Nancy, thank you for such kind words in anticipation of the book!

This span of life really is mostly good, I think. I would not want my 18-year-old self back again, even knowing I would have that body.

Stratoz said...

and so now I wonder, if the exercise of caring for the garden no longer exhilarates, then a new exhilaration must be found.

enjoying that warm sun flavoring the air sounds good to me.

Margaret said...

You are precious! I laughed at the part "plucked hairs from my chin" and my young son wanted to know "what's funny?" and I said, well, it really isn't funny... :)

I can't WAIT for your self-published book! :)

Dutchbaby said...

I am beyond excited for your book in the making. Nice to see those feathers perched in your soul.

George said...

A wonderful poem, Ruth, one that resonates with me on many different levels. Having just "celebrated" — I think that's the operative word — my sixty-ninth birthday, I find myself deeply moved by the last line: "Winter is coming with its losses, its sleep, and its recycled comforts." I also appreciate — and deeply respect — any woman who can speak of plucking hairs from her chin. Well done!

Ruth said...

Hedge, your comment provides a good lesson in making the most of what is. Yes, there is satisfaction that we have wood in the corncrib, and it keeps our propane consumption to almost zero in these first months of cold weather. Thank you for reading and encouragement.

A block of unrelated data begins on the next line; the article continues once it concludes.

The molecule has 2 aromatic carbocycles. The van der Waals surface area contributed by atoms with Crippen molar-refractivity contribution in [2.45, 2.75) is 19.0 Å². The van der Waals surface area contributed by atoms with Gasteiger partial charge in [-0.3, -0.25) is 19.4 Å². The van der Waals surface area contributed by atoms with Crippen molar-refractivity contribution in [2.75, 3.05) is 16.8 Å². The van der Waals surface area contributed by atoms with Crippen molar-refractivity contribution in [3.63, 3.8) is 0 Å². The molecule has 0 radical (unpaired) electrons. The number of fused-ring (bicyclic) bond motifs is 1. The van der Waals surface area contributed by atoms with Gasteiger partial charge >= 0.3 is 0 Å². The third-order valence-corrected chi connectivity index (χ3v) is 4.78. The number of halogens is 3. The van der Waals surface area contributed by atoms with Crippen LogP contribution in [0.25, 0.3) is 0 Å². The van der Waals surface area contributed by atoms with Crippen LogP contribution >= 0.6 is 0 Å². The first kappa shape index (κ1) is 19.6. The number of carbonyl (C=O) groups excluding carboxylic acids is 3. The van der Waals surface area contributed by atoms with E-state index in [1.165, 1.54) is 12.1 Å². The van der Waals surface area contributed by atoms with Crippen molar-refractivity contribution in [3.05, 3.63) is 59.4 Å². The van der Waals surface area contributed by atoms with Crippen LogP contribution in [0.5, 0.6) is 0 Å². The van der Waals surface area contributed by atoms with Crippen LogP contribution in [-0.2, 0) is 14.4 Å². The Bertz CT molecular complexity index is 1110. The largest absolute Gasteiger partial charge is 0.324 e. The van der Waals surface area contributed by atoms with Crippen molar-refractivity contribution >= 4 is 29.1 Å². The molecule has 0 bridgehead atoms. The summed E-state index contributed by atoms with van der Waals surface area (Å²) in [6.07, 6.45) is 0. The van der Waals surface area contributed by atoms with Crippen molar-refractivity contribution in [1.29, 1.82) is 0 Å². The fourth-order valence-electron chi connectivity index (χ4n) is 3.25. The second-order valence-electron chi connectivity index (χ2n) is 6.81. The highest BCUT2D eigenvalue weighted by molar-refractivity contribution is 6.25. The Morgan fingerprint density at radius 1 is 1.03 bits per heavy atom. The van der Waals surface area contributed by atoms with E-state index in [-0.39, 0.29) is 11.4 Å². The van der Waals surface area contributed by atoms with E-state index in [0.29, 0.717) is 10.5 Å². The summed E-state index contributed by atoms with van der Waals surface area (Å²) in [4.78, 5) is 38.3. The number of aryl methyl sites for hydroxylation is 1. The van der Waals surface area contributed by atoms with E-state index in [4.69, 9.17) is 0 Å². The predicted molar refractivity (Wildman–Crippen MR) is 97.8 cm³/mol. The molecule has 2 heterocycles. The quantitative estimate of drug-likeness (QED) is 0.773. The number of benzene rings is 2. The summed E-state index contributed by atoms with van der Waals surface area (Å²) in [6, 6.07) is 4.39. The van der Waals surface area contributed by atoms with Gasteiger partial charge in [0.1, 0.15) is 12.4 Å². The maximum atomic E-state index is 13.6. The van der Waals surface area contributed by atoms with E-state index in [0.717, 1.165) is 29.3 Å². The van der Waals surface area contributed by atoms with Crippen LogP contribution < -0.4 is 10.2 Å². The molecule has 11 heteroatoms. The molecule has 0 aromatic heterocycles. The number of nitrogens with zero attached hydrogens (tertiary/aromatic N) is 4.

Ruth said...

erin, perhaps I should add a feather or two to my featherhead portrait on the sidebar, eh? :-)

I'm impressed that you split the kindling! I am afraid of the axe and leave that to Don. Yes, I love our little corncrib, where we store wood on one side and yard tools on the other.

Truly I love winter, though the cold daunts more than it used to. I can't tell you how I look forward to this season! As for the metaphorical season, I look forward to these next years heading that way too, with some kind of tender embrace and understanding.

Kanelstrand said...

Beautiful words that caress my soul. You tend to add magic even to the act of plucking hairs out of your chin!! Your poems should be published! I know the emotion of seeing and touching your thoughts on white paper... There's nothing that feels better for me!

Marcie said...

What a beautiful metaphor between the season of autumn..and our age. You have such a magical gift with words!

Ruth said...

ds, I so welcome and love your enthusiasm for my work and this project. Thank you.

Ruth said...

Mary, your comment delights me. Just the way you wrote it, and the movement behind it, ring down into my very being about this time. I never knew that awareness is what makes elderhood-grandmotherhood so beautiful? Thank you so much.

Ruth said...

Jeanie, since you posted your comment, as you know from my emails, I have been super excited about the Espresso Book Machine at our university, one of a few in the world! I may not get to the demo today, but at the very least, I will probably get a "proof" copy of my book printed on it . . . whenever I have five minutes to spare. :D Thank you!

Ruth said...

Dear Amy, believe me, I have been daunted at various steps in the process, but thanks to Dutchbaby, and others, I am gradually easing into it all.

Yes, I am ready to start making veggie stock on the wood stove on Saturdays, one of my great pleasures. Thank you for your kind visit!

Ruth said...

Barb :-) It helps to know I am not alone.

Ruth said...

steven, thank you for catching your heart and bringing it back, for knowing you need it to love winter (that, and a mind of winter).

Ruth said...

Louise, thank you so much for your reading, listening and for encouraging me to keep moving ahead toward a book!

Ruth said...

Thanks so much, Oliag, you'll be among the first to know about the book! And thanks for reading.

Ruth said...